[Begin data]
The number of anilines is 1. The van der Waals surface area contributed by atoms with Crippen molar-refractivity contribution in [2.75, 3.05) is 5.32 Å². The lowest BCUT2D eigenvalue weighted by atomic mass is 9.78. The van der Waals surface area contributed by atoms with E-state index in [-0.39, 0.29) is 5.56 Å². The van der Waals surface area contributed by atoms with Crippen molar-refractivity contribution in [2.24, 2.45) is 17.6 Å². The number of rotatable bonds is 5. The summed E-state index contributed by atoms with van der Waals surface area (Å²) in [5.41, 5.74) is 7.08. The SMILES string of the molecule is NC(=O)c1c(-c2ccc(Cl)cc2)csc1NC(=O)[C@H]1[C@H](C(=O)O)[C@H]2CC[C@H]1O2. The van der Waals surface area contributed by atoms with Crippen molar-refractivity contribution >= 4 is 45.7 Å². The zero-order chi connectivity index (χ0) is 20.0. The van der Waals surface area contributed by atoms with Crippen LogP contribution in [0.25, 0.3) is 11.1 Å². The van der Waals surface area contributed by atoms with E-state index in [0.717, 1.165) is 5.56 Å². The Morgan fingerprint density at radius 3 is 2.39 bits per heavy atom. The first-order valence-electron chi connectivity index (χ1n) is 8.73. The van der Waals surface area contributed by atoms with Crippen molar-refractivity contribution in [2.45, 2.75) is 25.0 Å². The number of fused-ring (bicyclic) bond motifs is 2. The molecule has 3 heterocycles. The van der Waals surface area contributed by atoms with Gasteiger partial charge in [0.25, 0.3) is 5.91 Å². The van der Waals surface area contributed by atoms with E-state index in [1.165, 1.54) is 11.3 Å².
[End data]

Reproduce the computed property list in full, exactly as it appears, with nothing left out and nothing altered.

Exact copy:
The number of anilines is 1. The van der Waals surface area contributed by atoms with Crippen molar-refractivity contribution in [2.75, 3.05) is 5.32 Å². The lowest BCUT2D eigenvalue weighted by atomic mass is 9.78. The van der Waals surface area contributed by atoms with E-state index in [-0.39, 0.29) is 5.56 Å². The van der Waals surface area contributed by atoms with Crippen molar-refractivity contribution in [2.24, 2.45) is 17.6 Å². The number of rotatable bonds is 5. The summed E-state index contributed by atoms with van der Waals surface area (Å²) in [5.41, 5.74) is 7.08. The SMILES string of the molecule is NC(=O)c1c(-c2ccc(Cl)cc2)csc1NC(=O)[C@H]1[C@H](C(=O)O)[C@H]2CC[C@H]1O2. The van der Waals surface area contributed by atoms with Crippen molar-refractivity contribution >= 4 is 45.7 Å². The zero-order chi connectivity index (χ0) is 20.0. The van der Waals surface area contributed by atoms with Crippen LogP contribution in [0.25, 0.3) is 11.1 Å². The van der Waals surface area contributed by atoms with E-state index in [0.717, 1.165) is 5.56 Å². The Morgan fingerprint density at radius 3 is 2.39 bits per heavy atom. The first-order valence-electron chi connectivity index (χ1n) is 8.73. The van der Waals surface area contributed by atoms with Crippen molar-refractivity contribution in [2.45, 2.75) is 25.0 Å². The number of fused-ring (bicyclic) bond motifs is 2. The molecule has 3 heterocycles. The van der Waals surface area contributed by atoms with Gasteiger partial charge in [0.25, 0.3) is 5.91 Å². The van der Waals surface area contributed by atoms with E-state index in [1.165, 1.54) is 11.3 Å².